In the coming days before the election, I intend to devote my daily Buddhist meditation practice to sending wishes of goodwill to American voters on both sides of the political spectrum, from far left to far right. May they base their decisions on the principles of compassion, justice, wisdom, and a dedication to the truth.
In Sunday's New York Times there appeared a full-page advertisement purchased by the Billy Graham Evangelistic Association. In it, the Reverend Graham admonished voters "to cast their ballots for candidates who base their decisions on biblical principles and support the nation of Israel." "I urge you to vote," he continued, "for those who protect the sanctity of life and support the biblical definition of marriage between a man and a woman."
I want to ask the Reverend Billy Graham which biblical principles he refers to, but I think I already know the answer. They are the principles of the Old Testament, the principles of "thou shalt not," whose angry, vengeful God found it proper to smite the enemies of Israel -- and all those who opposed his will. I want to ask the Reverend why he advocates for those ancient principles, rather than those of the New Testament -- the principles of compassion, mercy, justice for the meek and health for the sick, the principles that drove Jesus to turn over the tables of the money-lenders in the temple? These are the principles out of which I myself would wish Americans to cast their vote.
As regards the "sanctity of life," to which the Reverend Graham refers, I'd refer readers to the excellent op-ed piece by Tom Friedman, also in Sunday's New York Times, in which he points out that, for many of Graham's evangelical persuasion, the "sanctity of life" appears to apply solely to the period between conception and birth. Post-partum, you're on your own to face, perhaps, a hail of bullets from a madman with an unregulated assault weapon or survive, unprotected and unaided, the ravages of poverty or disease. In Buddhist thought, as I understand it, the principle of compassion applies not only to your fellow humans but extends to every living being.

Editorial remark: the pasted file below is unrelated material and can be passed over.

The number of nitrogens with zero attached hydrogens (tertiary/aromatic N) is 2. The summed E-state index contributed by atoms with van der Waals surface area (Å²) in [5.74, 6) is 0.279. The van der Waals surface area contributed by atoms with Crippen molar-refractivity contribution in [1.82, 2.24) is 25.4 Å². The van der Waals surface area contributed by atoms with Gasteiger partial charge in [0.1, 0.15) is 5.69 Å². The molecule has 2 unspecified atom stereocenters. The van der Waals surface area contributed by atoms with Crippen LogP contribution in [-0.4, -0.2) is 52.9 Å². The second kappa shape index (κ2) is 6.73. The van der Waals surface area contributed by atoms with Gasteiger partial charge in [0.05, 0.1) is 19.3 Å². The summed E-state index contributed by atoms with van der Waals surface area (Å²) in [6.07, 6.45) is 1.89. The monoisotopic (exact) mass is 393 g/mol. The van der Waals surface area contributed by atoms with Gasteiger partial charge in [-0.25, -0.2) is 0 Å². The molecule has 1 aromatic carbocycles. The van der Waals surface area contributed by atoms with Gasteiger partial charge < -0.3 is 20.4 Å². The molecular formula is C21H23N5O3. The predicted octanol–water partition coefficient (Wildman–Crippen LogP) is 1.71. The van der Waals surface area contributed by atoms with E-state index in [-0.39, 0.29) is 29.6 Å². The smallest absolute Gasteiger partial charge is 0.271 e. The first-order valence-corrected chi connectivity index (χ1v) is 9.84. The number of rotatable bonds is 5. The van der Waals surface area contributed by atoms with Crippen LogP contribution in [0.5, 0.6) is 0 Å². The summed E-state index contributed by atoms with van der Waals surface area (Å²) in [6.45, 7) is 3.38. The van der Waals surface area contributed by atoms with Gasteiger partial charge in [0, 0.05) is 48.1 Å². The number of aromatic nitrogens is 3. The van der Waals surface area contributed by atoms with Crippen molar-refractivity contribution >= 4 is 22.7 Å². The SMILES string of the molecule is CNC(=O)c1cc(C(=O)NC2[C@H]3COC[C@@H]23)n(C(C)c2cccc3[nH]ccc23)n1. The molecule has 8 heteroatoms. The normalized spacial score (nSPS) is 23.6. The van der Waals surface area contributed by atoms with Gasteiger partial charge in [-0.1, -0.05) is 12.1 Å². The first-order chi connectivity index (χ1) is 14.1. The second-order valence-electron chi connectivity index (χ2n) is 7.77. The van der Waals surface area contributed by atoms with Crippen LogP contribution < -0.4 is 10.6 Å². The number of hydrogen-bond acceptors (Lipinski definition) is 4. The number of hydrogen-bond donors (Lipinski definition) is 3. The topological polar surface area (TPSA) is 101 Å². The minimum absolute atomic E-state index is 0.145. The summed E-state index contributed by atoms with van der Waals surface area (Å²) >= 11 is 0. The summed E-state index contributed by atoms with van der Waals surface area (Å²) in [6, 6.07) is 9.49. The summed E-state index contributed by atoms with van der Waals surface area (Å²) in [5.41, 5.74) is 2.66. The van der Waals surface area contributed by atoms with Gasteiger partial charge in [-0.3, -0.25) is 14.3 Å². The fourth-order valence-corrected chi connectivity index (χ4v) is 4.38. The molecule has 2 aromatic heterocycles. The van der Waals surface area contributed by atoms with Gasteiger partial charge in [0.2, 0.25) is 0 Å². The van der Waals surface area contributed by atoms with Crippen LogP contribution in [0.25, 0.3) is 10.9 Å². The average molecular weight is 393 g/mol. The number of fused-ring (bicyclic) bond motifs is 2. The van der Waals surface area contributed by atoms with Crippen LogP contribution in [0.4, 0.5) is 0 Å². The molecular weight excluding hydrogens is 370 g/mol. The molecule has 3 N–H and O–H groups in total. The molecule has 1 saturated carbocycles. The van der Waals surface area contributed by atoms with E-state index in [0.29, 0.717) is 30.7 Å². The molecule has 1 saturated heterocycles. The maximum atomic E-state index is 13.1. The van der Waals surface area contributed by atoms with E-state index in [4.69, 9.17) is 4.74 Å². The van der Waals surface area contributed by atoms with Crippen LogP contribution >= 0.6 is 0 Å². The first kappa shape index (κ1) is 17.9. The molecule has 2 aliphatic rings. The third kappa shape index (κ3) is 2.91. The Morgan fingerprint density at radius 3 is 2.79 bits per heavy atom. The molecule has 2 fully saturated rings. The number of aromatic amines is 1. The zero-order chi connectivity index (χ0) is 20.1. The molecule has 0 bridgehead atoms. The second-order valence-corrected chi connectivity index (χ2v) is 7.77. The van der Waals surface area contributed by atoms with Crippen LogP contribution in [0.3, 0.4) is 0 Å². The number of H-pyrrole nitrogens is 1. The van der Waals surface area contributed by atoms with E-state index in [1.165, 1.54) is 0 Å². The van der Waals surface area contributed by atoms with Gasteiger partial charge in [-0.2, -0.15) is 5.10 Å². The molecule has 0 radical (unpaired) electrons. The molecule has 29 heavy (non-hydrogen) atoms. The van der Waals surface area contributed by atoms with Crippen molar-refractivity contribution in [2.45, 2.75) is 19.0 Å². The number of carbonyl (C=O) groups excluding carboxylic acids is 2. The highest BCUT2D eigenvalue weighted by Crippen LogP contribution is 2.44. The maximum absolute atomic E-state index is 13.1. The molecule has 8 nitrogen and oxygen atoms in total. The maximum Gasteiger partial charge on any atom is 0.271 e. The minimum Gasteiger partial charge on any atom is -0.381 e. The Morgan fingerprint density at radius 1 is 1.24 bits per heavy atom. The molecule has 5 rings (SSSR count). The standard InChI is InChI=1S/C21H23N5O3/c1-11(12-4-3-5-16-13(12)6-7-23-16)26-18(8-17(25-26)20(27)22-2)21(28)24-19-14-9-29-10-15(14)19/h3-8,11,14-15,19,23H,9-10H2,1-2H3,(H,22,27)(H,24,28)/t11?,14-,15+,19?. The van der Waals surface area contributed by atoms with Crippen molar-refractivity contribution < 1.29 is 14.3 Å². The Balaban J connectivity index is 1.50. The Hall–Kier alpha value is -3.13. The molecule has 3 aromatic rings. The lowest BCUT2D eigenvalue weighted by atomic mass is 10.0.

I have been wondering, too, this week, how it must feel to know that you are the recipient of projections from literally billions of your fellow human beings. The Jesus of the New Testament was the recipient of those projections: the adulation of those who found in him their need for compassion and understanding, the hatred of those who saw in him a threat to their old ways of thinking.
Where, I have been wondering -- no comparison intended! -- does President Obama find the strength and wisdom to deflect those billions of projections and maintain his sanity? It must come, I suppose, from the realization that projections have more to say about the sender than the recipient: as readers of The Buddha Diaries know, I try to make it my practice, when I make a conscious effort to examine the judgments that come up, to learn what they have to teach me about myself, not the person about whom I make them. The latter is most frequently merely a mirror for those things I dislike -- or like! -- about myself.
So I send metta to the American voter in the coming days, hoping that those many who hear the voices of evangelists and vote on biblical principles will vote on principles of the New Testament rather than the Old.